At Vanity Fair, Anna Lekas Miller has written a powerful piece about the world community's refusal to acknowledge and mourn the deaths of Palestinians. When three Israeli teenagers went missing in early June, violence against Palestinians exploded around Israel and continues unabated now that the teens have been found dead. While thousands commemorate the lives of the Israeli teens, including President Obama and other heads of state, the killing of Palestinians barely registers in Western media. We keep perpetuating this lie about the "Israeli-Palestinian Conflict," as if both sides are equal in power. The truth is, Israel continues to occupy, oppress, and kill Palestinians with impunity. Only Israeli lives are counted as human, as "grievable," in the words of Judith Butler. This is not a conflict between two equal forces, this is a slaughter, an ongoing human rights violation that the world stands by and watches. Miller's piece is so important because it reminds us that Palestinians are suffering and grieving and losing people they love because of state-sanctioned violence and genocidal policies.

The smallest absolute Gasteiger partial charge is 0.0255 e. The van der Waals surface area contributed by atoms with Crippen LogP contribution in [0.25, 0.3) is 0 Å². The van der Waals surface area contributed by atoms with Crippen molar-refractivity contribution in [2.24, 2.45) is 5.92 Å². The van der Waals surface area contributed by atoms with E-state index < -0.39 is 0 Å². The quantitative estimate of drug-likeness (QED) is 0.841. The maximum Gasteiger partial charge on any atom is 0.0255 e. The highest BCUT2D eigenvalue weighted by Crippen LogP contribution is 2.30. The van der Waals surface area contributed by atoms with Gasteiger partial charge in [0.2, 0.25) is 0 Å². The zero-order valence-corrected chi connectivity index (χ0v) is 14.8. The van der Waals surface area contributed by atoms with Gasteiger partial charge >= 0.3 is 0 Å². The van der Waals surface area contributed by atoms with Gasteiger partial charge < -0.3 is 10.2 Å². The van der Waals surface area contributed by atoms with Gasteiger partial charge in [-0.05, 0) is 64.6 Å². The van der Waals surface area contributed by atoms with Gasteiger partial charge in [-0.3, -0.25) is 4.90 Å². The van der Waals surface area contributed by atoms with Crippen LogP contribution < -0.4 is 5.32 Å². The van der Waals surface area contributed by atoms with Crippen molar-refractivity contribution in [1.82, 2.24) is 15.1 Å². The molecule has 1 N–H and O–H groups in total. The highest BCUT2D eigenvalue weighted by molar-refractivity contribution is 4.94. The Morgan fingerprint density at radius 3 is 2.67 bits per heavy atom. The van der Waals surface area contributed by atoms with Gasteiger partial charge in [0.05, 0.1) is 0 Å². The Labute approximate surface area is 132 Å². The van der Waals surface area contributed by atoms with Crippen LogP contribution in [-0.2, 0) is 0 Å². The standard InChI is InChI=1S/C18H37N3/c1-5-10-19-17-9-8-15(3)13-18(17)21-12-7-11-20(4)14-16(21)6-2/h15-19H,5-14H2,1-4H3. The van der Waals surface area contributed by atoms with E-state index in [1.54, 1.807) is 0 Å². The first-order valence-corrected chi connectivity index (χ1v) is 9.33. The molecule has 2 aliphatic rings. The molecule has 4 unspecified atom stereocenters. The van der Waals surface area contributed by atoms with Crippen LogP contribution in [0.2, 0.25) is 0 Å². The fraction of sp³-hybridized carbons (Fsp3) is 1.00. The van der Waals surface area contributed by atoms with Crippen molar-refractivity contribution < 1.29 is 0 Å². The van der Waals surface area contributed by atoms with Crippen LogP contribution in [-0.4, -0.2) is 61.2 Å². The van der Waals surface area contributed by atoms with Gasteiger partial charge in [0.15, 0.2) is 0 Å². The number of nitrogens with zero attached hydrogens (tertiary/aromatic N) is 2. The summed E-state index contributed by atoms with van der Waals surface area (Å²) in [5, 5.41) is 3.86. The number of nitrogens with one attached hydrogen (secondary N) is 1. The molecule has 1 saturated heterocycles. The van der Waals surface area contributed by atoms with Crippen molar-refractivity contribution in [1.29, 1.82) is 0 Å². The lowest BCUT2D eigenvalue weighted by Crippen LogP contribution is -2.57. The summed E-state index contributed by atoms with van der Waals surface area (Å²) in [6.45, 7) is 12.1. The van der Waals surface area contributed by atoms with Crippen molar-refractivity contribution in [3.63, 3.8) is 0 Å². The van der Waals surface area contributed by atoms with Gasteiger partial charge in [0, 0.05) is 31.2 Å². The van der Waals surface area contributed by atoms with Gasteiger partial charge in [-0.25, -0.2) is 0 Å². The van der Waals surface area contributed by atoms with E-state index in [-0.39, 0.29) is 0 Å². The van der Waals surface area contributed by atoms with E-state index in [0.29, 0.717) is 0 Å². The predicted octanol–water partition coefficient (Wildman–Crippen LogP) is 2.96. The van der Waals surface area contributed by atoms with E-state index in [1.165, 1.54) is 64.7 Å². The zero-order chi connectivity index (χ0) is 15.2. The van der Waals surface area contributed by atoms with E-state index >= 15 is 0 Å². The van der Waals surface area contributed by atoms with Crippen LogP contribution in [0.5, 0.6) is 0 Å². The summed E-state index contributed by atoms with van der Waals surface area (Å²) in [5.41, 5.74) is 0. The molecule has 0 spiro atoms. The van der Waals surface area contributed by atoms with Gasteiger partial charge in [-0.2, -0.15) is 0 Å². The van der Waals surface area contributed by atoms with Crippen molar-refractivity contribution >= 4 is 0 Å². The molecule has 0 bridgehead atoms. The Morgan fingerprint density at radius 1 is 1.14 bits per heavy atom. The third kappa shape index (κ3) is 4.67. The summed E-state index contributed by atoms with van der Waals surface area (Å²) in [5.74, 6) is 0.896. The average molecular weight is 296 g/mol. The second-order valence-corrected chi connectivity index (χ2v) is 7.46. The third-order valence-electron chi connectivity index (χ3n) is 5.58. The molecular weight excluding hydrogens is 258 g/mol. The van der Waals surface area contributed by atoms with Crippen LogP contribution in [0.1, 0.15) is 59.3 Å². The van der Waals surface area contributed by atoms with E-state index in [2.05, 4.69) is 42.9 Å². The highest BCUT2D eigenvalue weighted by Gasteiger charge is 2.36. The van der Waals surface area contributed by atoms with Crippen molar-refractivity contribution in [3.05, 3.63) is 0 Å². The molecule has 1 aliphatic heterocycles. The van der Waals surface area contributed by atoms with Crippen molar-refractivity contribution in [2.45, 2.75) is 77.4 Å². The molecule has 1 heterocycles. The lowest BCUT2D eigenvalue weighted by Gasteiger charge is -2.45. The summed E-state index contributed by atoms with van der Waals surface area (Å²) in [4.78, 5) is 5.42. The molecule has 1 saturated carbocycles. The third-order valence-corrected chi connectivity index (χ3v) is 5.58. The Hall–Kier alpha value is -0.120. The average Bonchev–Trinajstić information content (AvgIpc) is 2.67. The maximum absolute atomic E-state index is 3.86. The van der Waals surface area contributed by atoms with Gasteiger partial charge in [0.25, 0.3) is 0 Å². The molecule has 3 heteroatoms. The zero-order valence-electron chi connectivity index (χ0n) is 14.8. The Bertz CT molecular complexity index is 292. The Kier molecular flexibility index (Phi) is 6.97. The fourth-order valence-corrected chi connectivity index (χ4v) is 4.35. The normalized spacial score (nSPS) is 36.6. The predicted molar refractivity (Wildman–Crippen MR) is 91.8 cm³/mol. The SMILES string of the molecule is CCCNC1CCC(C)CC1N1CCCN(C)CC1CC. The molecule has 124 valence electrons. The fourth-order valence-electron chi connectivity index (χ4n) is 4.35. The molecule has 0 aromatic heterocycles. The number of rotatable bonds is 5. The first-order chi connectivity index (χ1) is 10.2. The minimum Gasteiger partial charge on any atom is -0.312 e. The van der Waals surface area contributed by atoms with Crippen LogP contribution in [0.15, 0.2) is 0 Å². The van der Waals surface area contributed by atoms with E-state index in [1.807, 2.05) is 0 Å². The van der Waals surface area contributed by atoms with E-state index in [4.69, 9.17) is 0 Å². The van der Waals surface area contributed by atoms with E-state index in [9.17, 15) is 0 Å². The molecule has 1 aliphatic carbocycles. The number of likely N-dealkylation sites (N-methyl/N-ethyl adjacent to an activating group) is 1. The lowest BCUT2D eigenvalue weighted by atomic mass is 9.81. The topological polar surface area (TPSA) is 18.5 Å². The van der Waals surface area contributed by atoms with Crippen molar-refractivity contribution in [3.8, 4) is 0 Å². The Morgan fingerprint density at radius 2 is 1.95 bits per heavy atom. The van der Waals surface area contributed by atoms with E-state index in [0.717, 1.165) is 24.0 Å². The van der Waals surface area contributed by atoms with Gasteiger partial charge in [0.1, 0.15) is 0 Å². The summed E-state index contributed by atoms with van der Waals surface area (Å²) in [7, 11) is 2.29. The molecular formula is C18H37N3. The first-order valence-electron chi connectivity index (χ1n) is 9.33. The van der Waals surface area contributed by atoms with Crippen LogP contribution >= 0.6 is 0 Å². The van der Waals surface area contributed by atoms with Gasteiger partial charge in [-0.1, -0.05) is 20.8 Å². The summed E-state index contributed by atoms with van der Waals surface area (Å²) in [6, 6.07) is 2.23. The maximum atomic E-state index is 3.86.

On social media, the overwhelming grief and sorrow for Eyal, Gilad and Naftali coalesced into a hashtag, #EyalGiladNaftali. People from around the world can share their grief and condolences to the families, and many such messages have gone viral. But there is no mainstream viral hashtag for the slain Palestinian youth, no collective expression of grief or sympathy sent to the families. It is even difficult to find their names in the media; while Muhammad and Tariq’s cases are starting to draw international attention, many articles that mention the deaths of other Arabs often merely state that “a Palestinian” was killed. Nameless. A number, to be filed away.
Read the full article 

'Death Becomes Her: A Century of Mourning Attire' at The Metropolitan Museum of Art